Sports concussion management recommendations updated

March 25, 2013
Sports concussion management recommendations updated
Recommendations for sports concussion and its management have been updated, according to a consensus statement published in the April issue of the British Journal of Sports Medicine.

(HealthDay)—Recommendations for sports concussion and its management have been updated, according to a consensus statement published in the April issue of the British Journal of Sports Medicine.

Paul McCroy, Ph.D., from the Florey Institute of Neuroscience and Mental Health in Heidelberg, Australia, and colleagues reviewed and updated recommendations regarding sports concussion and its management following discussions at the fourth International Conference on Concussion in Sport, held in Zurich in November 2012.

The authors note that following a suspected diagnosis of concussion, players should be evaluated by and assessed using the Sports Concussion Assessment Tool V3 (SCAT3). A child SCAT3 has been developed to assess concussion for 5- to 12-year-olds, who report symptoms differently to adults. Neuropsychological testing is of clinical value and contributes to the evaluation of concussion. Concussion management is typically physical and cognitive rest followed by a graded program of exertion before return to play. A more conservative approach to return to play is recommended for children and adolescents. There is currently no showing the benefit of protective equipment for preventing concussion, although mouth guards prevent dental and orofacial injury. Helmets do provide protection in alpine sports and in sports where participants could fall on hard surfaces. Risk compensation must be considered with regards to the use of protective equipment, since this use may result in more dangerous playing technique.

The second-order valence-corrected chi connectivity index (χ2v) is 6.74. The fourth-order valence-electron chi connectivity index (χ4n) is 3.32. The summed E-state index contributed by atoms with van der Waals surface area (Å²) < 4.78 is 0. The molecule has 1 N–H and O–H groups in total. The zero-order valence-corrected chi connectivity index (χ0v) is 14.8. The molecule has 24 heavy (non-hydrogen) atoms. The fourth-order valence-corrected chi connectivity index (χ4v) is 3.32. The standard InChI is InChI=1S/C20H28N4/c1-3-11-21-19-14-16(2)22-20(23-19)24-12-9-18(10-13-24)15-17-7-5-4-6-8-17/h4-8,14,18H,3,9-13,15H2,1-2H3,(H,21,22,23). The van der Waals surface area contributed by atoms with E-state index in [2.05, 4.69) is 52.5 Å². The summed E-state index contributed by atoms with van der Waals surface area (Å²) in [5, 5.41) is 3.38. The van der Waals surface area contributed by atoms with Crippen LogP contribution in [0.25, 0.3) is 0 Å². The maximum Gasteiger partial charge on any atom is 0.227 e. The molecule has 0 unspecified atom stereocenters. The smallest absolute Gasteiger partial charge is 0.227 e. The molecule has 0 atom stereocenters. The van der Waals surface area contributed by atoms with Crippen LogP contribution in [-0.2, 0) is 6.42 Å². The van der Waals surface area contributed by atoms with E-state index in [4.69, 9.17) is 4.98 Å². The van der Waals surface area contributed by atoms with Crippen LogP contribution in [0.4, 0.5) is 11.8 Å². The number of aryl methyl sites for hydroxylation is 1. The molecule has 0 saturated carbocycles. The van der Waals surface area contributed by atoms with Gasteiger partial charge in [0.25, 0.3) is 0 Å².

"Identifying the needs, learning styles and preferred learning strategies of target audiences, coupled with evaluation, should be a piece of the overall concussion education puzzle to have an impact on enhancing knowledge and awareness," the authors write.

Explore further: No good evidence that mouthguards and helmets ward off concussion

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